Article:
Culture-shocked and nervous, I wake up the next morning needing a boost. Today, I decide, I'm going to try and channel those confident comics I've seen. I've got tickets for the Jane Krakowski gala show tonight. She's one of my comedy heroes. So, I ask myself… what would Jane do?

That's how I find myself in Bota Bota, a spa on a boat permanently moored on the St Lawrence river, bobbing around in a Jacuzzi on the top deck. Jane would definitely be in a spa on a boat. I swim in the gorgeous warm pools and wander the pretty gardens. I do feel more relaxed. Jane was right. After a few hours of wallowing in water I'm refreshed, and after a stroll through perennially pretty Old Montreal, it's time to stop channelling Jane and to actually go and see her.

The gala shows are the big events of the festival — hosted by a famous name (the starry likes of Steve Martin and Tina Fey), they take place in the swanky Salle Wilfrid-Pelletier in the Place des Arts cultural complex. I take my seat and we're given a speech on how it's all being filmed and we need to stay in our seats, and be very enthusiastic.

The warm-up guy runs around, getting everyone cheering, clapping, standing up and dancing. I look around, trying to catch someone's eye to share a moment at how staged and ridiculous this all is. Except every time I catch anyone's eye, they whoop and holler, and in one horrifying instance, high five me. My British reserve is brutalised. I push down the voice inside screaming: "What is this?"

What this is, is the most showbizzy event I've ever attended — and I once saw a midnight performance of Cats for people working in London's West End. Jane Krakowski is fabulous: she looks stunning, she's funny, and she mentions all the awards she's ever been nominated for. "I'm not just known for being Jenna in 30 Rock," she trills — everyone cheers. "I won a Tony Award on Broadway, too!" The audience whoops with delight as she launches into a bizarre but slick song-and-dance number packed with references to Canada that make me think the crowd will see right through this cheesy trick, but no: each mention of Mounties and maple syrup just ramps up the love. She then introduces a series of top-flight comedians, such as Jen Kirkman, Chris D'Elia and the inexplicably popular puppet comic Randy, before getting on to her 'surprise guest' Tituss Burgess (her co-star in Unbreakable Kimmy Schmidt). They sing a duet: a mash-up of Get Happy and Happy Days Are Here Again. And then, just like that, it's over. The lights come up, and we're funnelled out into the street. I go back to the Quartier des Spectacles for a drink.

Bin there, done that

The next day, I wake up early again, hungover again. My performance is tonight, but not until 10.30. I ride the Metro out to Atwater Market, and take a lengthy walk along the Lachine Canal to the Old Port. Walking this route, heavy with the ghosts of Montreal's industrial past, built on fur, wood and steel, something seems to click. The city begins to make sense to me in a way that it hasn't, quite, until now. Along paths through green spaces, past old factories now turned into luxury apartments, under the shadows of abandoned silos, my nerves get the better of me and I throw up into the bin.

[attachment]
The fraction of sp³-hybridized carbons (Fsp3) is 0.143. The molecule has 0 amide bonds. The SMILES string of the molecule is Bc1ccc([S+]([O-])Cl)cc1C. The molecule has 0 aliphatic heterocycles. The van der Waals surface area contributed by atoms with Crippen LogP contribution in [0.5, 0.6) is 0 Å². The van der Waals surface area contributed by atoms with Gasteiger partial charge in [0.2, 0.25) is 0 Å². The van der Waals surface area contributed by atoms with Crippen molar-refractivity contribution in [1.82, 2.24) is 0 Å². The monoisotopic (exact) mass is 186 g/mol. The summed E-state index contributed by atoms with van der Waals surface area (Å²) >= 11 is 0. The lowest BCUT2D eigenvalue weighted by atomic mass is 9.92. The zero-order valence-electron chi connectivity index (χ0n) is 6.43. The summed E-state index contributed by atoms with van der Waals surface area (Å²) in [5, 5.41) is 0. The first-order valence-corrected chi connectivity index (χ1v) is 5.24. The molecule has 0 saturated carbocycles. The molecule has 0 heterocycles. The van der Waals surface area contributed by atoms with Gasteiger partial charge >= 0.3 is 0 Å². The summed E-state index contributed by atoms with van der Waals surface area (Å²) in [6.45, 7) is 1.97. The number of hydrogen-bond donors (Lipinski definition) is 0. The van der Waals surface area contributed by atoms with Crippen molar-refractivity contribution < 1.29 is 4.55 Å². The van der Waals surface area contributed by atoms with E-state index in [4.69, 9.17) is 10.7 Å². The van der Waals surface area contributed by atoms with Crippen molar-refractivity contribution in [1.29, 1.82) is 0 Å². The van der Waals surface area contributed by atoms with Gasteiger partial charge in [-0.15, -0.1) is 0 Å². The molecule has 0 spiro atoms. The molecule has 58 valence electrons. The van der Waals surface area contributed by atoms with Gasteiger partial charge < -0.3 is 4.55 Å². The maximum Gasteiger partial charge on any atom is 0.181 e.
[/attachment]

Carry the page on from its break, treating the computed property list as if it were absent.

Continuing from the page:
It's time. I turn up at ComedyWorks, a raucous pub-style venue, and a smiling woman with a clipboard takes me up to the green room. The other comedians are all very friendly; I get chatting to Eliza Skinner, from Los Angeles. "I write for James Cordon on the Late Late Show," she says. "What do you do back in London?" This and that, I mutter. I get to select my entrance music; I go for London's Calling by The Clash in the hope that I'll seem all British and cool.

I'm on late in the bill: one by one the acts go downstairs to go on, and I spend most of my time pacing in a storeroom. I mutter my set to a giant jar of pickles over and over again. And then it's my time. I'm shaking so much it's hard to hold on to the bannister as I head down to the stage; I wait outside a door as the super-confident, super-American MC Sherrod Small whips the crowd into a frenzy and then he says my name and I'm on. Often the lights in your eyes mean you can't see the audience at all, but not here: I can see everyone. I start my set. I get some laughs. Then I get some more and I realise: I'm not going to die up here. I can just enjoy this.

A few minutes in and it's time for my killer blow: I'm talking about how tough my fellow Glaswegians are. I've watched and learned. I've seen how references to Canada go down. I can't do a song-and-dance number about moose like Jane Krakowski but I can play that game. "You Canadians must be tough, too, though," I say. "You've got proper cold weather here." A bigger laugh than that really deserves. "And bears."

The crowd literally goes wild. "Bears!" I hear one guy shout. They scream with laughter. They clap. I have to wait for what feels like several minutes (it was probably about 15 seconds) for them to stop so I can get on with my set. I don't really know what I've done. But they sure love bears. They're on my side now. I'm a superstar comedian. I'm the confident, consummate professional up on stage, batting it out of the park. I have them. I finish my set, I walk out to ringing applause and I'm back on the stairs. The lovely woman with the clipboard smiles: "Great job! There are cars for the performers to go downtown for the closing party. Shall I get the driver to come round and pick you up?" This is it, I think. I'm a big deal now. And then I remember who I actually am.

"No, thanks, I'll walk," I say, and step out into the night. Straight past the bin.


Air Transat flies non-stop from Gatwick to Montreal from £349 return. The Resident Inn Montreal Downtown has doubles from C$209 (£119).

From jazz to comedy, contemporary circus to avant-garde dance, Montreal is renowned for its festivals, which run year-round, even in the icy dead of winter. Founded in 1983, Just For Laughs is the largest international comedy festival in the world. In 2018, it runs 11-29 July.

Published in the April 2018 issue of National Geographic Traveller (UK)